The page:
Mike Colla (24) RHP – 4-5, 3.47 ERA, 85.6 IP, 72 H, 24 BB, 68 K, .224 BAA – Colla has sort of come out of nowhere as a starting pitcher candidate in 2011, after being exclusively a reliever since being drafted in 2008 by the Pirates. He was chosen to fill in for Bryan Morris and has not relinquished it since then. His stuff is pretty run-of-the-mill (low 90’s fastball, curve, and changeup) but it has been effective in 2011. He is prone to the home run, as he has given up 11 this year. Most likely a #5 starter or reliever as his ceiling.
Phillip Irwin (24) RHP – 8-1, 2.52 ERA, 82 IP, 76 H, 15 BB, 61 K, .240 BAA (combined at A+/AA) – Irwin has a fairly standard arsenal of pitches (low 90’s fastball, curve, and changeup) that has been working well for him this year. He has not been moved aggressively through the system, so considering his age and his 21st round draft selection, he is probably not more than a #5 starter.
Nathan Baker (23) LHP – 5-6, 3.87 ERA, 90.6 IP, 99 H, 30 BB, 65 K, .279 BAA – Baker had a very nice 2010, including a half-season at High A, so his initial placement at High A in 2011 was disappointing. His season has been rather nondescript, as well, but he still holds enough promise to be considered a #4 or #5 starter. Baker throws his fastball from 88-92 mph, with a curve, and slider in the mix.
Brett Lorin (24) RHP – 4-5, 2.87 ERA, 75.3 IP, 71 H, 14 BB, 74 K, .240 BAA – Lorin was obtained, along with Nathan Adcock and Aaron Pribanic, in the aforementioned Ian Snell/Jack Wilson deal of 2009. Lorin has been beset by injuries during his time with the Pirates, but has been effective when healthy with a low 90’s fastball and curve. However, his age, level placement, and upcoming Rule 5 decision status are all working against him in 2011. His ceiling is a #3 starter, but he is more likely to be a #4 or #5 starter long-term. He seems like the perfect guy to be added into a potential trade.
Brandon Cumpton (22) RHP – 8-4, 4.23 ERA, 83 IP, 81 H, 21 BB, 59 K, .259 BAA – Cumpton was a 2010 9th round pick that had perhaps one of the worst starts to 2011 that you could have. Since those first 3 starts, where he gave up 7 ER in each start, Cumpton has quietly been one of the better pitchers in the system. Coming into the season, he was seen by most as a setup man long-term, but he has shown enough to at least be considered as a #4 or #5 starter. Right now he has a low 90’s fastball and a so-so curveball.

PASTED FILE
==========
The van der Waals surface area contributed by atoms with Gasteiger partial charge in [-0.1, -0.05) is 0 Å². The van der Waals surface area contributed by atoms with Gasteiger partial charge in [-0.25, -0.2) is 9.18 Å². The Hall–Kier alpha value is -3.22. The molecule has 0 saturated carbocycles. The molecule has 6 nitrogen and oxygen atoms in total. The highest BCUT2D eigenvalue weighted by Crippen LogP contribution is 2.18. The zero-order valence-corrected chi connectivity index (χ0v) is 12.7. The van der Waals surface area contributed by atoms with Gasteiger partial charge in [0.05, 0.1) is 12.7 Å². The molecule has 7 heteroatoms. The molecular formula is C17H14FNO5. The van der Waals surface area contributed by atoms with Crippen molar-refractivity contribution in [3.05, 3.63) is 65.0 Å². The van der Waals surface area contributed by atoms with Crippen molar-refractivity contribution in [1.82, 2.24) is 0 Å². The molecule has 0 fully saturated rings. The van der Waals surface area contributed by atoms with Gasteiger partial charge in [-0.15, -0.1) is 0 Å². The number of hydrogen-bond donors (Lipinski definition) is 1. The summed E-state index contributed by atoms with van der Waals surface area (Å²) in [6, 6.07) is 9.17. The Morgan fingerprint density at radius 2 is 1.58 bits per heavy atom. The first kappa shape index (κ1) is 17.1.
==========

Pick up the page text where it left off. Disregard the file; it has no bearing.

Quinton Miller (21) RHP has had an awful year – 5-7, 6.56 ERA, 70 IP, 93 H, 16 BB, 35 K, .321 BAA – and can’t be expected to be on many trade radars for teams.
The West Virginia Power pitching staff is home to an interesting mix of 2009 overslot signings and two picks from the 2010 draft, including the prize of the system in Jameson Taillon. Taillon (19, RHP, 2-2, 3.66 ERA, 51.6 IP, 51 H, 8 BB, 49 K’s) and his mid-90’s fastball, hammer curve, and burgeoning changeup are not going anywhere in any trade.
Colton Cain (20) LHP – 5-7, 3.15 ERA, 85.6 IP, 63 H, 24 BB, 68 K, .203 BAA – Cain uses a low 90’s fastball and curve to work his way through a lineup. Currently his ceiling, due to a 7.15 K/9 that says his out pitches need work, is a #3 starter. But he has the frame and the potential to a few mph to the fastball and elevate himself to a #2 starter.
Zack Dodson (20) LHP – 2-4, 3.32 ERA, 43.3 IP, 43 H, 13 BB, 37 K, .253 BAA – Dodson was injured in May and is currently working his way back in the Gulf Coast League. Before his injury, he was considered by many to be the 2nd best pitcher on the Power behind only Taillon. He has a typical lefty arsenal of a 88-91 mph fastball, curve, and changeup.
Zack Von Rosenberg (20) RHP – 3-6, 7.39 ERA, 74.1 IP, 96 H, 14 BB, 67 K, .317 BAA –von Rosenberg has had an awful season in 2011. He currently has a high 80’s fastball, but enough polish on his curve and changeup. His frame (6’-5” and 205 lbs) allows people to dream on his potential, but currently right now he would not be targeted in a trade.
Tyler Waldron (22) RHP – 6-5, 4.48 ERA, 82.3 IP, 79 H, 21 BB, 55 K, .248 BAA – Waldron has a low 90’s fastball, curve, and changeup. His overall ceiling is probably a #5 starter or a middle reliever.